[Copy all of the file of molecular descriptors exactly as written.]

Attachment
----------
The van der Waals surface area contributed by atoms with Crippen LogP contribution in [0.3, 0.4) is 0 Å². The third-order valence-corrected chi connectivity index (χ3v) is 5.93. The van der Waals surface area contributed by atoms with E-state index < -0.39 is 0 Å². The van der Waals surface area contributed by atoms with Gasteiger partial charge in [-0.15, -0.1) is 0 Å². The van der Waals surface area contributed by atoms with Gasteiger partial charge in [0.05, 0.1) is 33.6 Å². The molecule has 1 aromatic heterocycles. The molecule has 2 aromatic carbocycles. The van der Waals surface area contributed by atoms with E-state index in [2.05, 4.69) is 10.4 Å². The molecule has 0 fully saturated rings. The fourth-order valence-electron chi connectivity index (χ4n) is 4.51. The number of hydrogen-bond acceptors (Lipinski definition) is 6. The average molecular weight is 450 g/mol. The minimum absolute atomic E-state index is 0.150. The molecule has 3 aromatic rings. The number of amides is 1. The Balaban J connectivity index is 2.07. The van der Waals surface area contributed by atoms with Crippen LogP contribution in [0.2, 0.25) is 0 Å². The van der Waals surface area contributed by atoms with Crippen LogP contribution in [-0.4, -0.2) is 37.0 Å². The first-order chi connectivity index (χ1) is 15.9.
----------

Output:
The van der Waals surface area contributed by atoms with Crippen LogP contribution in [0.3, 0.4) is 0 Å². The third-order valence-corrected chi connectivity index (χ3v) is 5.93. The van der Waals surface area contributed by atoms with E-state index < -0.39 is 0 Å². The van der Waals surface area contributed by atoms with Gasteiger partial charge in [-0.15, -0.1) is 0 Å². The van der Waals surface area contributed by atoms with Gasteiger partial charge in [0.05, 0.1) is 33.6 Å². The molecule has 1 aromatic heterocycles. The molecule has 2 aromatic carbocycles. The van der Waals surface area contributed by atoms with E-state index in [2.05, 4.69) is 10.4 Å². The molecule has 0 fully saturated rings. The fourth-order valence-electron chi connectivity index (χ4n) is 4.51. The number of hydrogen-bond acceptors (Lipinski definition) is 6. The average molecular weight is 450 g/mol. The minimum absolute atomic E-state index is 0.150. The molecule has 3 aromatic rings. The number of amides is 1. The Balaban J connectivity index is 2.07. The van der Waals surface area contributed by atoms with Crippen LogP contribution in [0.2, 0.25) is 0 Å². The van der Waals surface area contributed by atoms with Crippen LogP contribution in [-0.4, -0.2) is 37.0 Å². The first-order chi connectivity index (χ1) is 15.9.